After Last Year’s Deadly Flu Season, Doctors Focus On The Vaccine; At An Airport Near You … Dogs Diagnosing Malaria?
Outlets report on a range of public health developments, including the latest on daylight savings time, therapy for pregnant women, dementia, CTE and the intersection of exercise and weight loss.
Why Scientists Are Teaching Dogs To ID Malaria From Sniffing Socks
So [British entomologist Steve Lindsay] set out to create the ultimate disease watchdogs — canines that can smell parasites living inside people. Then, as people hop off international flights, these watchdogs could take a few sniffs at each person's skin and paw at the people who might be carrying a parasite. "The person can be taken aside and possibly tested for the disease with a blood test," Lindsay explains. Sound far-fetched? Well, it might not be as far from reality as you would think. (Doucleff, 11/2)
Daylight Saving Time: How 'Fall Back' Could Be Bad For Your Health
Daylight Saving Time ends and clocks will "fall back" an hour this weekend, giving Americans the feeling of an extra hour in the morning, which could negatively affect their health. "Ever since the institution of Daylight Saving Time, there has been controversy regarding whether it accomplishes its goals or not, and if so — at what cost," Timothy Morgenthaler, Mayo Clinic's co-director of the Center for Sleep Medicine, said in an email. Morgenthaler has reviewed about 100 medical papers related to how the time change could affect health. (May, 11/2)
The Wall Street Journal:
Therapy For Pregnant Women With Anxiety Offers Alternative To Medication
The group is part of Dr. Green and her colleagues’ treatment program for perinatal anxiety at St. Joseph’s Healthcare Hamilton. It is one of a small but growing number of psychological therapy programs that are specifically designed for pregnant and postpartum women who struggle with anxiety and depression. They address a critical need. While scientific studies have generally found that antidepressant medications are safe to use during pregnancy and breast-feeding, there are still some concerns about their impact on babies. Some doctors encourage women to avoid the drugs during the perinatal period, especially those patients with mild illness. And many women, even some with severe depression and anxiety disorders, simply refuse to take them while pregnant or breast-feeding. (Petersen, 11/3)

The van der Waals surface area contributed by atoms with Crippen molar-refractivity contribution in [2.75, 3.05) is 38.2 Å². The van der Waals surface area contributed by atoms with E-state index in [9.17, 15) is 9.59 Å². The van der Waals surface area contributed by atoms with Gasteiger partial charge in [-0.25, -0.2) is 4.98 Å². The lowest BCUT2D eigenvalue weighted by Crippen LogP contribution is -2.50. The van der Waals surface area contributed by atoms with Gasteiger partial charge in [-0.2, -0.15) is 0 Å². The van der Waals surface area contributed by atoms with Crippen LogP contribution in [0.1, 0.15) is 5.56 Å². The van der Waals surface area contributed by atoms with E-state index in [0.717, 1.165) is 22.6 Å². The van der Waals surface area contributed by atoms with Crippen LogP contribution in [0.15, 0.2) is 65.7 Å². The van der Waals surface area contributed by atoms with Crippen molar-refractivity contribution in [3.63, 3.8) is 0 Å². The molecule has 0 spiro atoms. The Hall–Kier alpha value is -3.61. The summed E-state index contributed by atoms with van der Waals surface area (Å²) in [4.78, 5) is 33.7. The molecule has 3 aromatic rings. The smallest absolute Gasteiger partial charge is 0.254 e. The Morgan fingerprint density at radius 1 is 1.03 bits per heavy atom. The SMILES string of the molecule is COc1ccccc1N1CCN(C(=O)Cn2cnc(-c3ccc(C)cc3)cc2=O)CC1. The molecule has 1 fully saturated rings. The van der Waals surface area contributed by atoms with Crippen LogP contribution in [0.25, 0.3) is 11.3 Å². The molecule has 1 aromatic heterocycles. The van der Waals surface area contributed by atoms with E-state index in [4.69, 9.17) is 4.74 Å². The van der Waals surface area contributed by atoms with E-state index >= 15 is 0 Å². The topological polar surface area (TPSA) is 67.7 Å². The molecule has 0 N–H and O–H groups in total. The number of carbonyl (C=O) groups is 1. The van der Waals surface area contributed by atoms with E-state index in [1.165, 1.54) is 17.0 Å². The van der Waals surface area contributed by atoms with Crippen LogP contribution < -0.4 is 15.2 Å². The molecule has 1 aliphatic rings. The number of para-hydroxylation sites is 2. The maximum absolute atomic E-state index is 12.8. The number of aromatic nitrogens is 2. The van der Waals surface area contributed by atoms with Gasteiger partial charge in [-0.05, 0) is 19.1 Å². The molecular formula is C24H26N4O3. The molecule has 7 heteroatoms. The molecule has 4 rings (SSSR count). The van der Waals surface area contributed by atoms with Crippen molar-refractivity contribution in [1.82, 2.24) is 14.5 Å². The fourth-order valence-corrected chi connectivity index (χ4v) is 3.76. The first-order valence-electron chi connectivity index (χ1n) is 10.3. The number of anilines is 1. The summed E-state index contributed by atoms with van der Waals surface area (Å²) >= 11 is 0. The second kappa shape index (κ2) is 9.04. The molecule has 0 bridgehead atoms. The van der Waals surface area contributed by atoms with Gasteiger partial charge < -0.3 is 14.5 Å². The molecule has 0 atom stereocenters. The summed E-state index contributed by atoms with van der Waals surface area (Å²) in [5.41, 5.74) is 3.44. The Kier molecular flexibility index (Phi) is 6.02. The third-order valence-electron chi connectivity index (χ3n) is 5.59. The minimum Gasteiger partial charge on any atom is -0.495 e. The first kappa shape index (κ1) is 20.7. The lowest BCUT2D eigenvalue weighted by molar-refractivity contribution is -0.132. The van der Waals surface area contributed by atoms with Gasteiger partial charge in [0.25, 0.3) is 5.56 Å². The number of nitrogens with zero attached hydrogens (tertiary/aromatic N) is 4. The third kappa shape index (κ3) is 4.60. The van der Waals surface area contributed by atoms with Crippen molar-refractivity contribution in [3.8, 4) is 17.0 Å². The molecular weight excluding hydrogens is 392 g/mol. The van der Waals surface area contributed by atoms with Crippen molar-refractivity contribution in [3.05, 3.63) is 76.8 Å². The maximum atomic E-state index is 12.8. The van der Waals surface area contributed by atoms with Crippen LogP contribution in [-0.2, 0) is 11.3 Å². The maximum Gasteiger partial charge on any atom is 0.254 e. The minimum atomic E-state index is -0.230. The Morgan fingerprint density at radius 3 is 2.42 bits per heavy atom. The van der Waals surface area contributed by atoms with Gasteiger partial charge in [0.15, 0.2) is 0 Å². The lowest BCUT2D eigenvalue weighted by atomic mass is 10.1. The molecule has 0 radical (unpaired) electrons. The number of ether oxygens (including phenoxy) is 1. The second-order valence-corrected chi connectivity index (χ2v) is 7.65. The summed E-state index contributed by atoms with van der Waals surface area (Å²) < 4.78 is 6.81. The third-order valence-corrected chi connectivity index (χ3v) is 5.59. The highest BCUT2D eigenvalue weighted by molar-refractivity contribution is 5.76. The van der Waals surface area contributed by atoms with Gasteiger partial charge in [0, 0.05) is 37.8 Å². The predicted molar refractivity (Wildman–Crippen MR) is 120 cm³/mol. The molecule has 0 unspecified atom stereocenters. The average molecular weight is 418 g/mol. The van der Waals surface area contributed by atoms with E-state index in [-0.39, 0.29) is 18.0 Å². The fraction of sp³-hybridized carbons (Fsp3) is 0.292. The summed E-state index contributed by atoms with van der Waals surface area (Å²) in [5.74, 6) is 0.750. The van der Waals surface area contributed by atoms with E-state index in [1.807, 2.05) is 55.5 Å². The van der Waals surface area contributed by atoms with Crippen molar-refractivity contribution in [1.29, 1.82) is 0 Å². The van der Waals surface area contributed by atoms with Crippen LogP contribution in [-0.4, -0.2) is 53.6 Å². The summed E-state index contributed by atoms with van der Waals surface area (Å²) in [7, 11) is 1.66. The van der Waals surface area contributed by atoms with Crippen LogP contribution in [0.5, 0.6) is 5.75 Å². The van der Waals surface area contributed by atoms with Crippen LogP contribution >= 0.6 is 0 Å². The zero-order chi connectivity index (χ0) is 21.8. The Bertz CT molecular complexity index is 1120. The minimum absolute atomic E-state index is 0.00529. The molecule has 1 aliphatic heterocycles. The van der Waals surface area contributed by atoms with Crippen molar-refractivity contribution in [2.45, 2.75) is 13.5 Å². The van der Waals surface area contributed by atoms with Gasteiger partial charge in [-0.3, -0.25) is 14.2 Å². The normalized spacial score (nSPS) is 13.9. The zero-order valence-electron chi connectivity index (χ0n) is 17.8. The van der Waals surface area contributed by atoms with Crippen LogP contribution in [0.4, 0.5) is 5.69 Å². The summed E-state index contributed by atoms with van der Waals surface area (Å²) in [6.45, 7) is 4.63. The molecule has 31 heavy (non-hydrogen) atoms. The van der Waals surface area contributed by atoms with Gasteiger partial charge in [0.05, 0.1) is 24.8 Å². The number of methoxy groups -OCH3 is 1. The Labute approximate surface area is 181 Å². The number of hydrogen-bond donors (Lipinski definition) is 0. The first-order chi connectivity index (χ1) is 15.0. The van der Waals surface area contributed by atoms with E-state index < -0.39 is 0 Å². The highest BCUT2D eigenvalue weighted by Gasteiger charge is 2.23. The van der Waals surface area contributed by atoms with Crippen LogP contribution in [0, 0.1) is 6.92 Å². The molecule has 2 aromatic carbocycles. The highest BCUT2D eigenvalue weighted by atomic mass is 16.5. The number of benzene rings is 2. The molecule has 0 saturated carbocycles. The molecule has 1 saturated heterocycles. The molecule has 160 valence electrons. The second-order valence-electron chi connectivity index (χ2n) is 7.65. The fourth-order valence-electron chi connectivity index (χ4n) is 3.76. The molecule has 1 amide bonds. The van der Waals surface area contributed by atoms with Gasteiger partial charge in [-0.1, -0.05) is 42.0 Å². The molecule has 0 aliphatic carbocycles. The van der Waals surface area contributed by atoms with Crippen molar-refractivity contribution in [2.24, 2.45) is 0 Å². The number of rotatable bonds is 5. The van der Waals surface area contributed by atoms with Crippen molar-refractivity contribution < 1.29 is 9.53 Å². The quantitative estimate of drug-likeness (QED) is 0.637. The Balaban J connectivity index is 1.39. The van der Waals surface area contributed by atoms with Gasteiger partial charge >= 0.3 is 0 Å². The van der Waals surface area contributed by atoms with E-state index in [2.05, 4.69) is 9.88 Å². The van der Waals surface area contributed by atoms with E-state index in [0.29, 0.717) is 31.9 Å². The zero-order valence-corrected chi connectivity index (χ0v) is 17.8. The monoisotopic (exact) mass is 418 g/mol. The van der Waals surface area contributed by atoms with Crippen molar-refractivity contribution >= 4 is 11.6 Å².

The Washington Post:
Tracking People With Dementia Who Wander And Get Lost.
L.A. Found, which launched in this sprawling county in September, equips potential wanderers with trackable bracelets that, when activated by search crews, transmit a radio signal to handheld receivers placed in several Sheriff’s Department cruisers and helicopters. The battery-operated bracelets are available to anyone with Alzheimer’s disease, dementia or autism. The bracelets are nothing new. They are distributed by Project Lifesaver, a nearly 20-year-old nonprofit group based in Florida that has issued the white, watch-sized wristbands — each equipped with a radio transmitter — to hundreds of municipal public-safety agencies around the country. (Kuznia, 11/3)
Study Hints That A Certain Gene May Worsen CTE
In a paper published Saturday, a team from the Boston University School of Medicine identifies a new clue in understanding an illness that has raised worrisome questions about the long-term risks of playing contact sports. Genes had been suspected of playing a role in CTE, and the study is the first to suggest a specific culprit: a common variant of a gene known at TMEM106B. (Freyer, 11/4)
The Washington Post:
Yes Exercise Really Does Play A Role In Weight Loss
“Exercise isn’t really important for weight loss” has become a popular sentiment in the weight-loss community. “It’s all about diet,” many say. “Don’t worry about exercise so much.” This idea crept out amid infinite theories about dieting and weight loss, and it quickly gained popularity, with one article alone citing 60 studies to support and spread this notion like wildfire. The truth is that you absolutely can — and should — exercise your way to weight loss. So why is anyone saying otherwise? (Prologo, 11/4)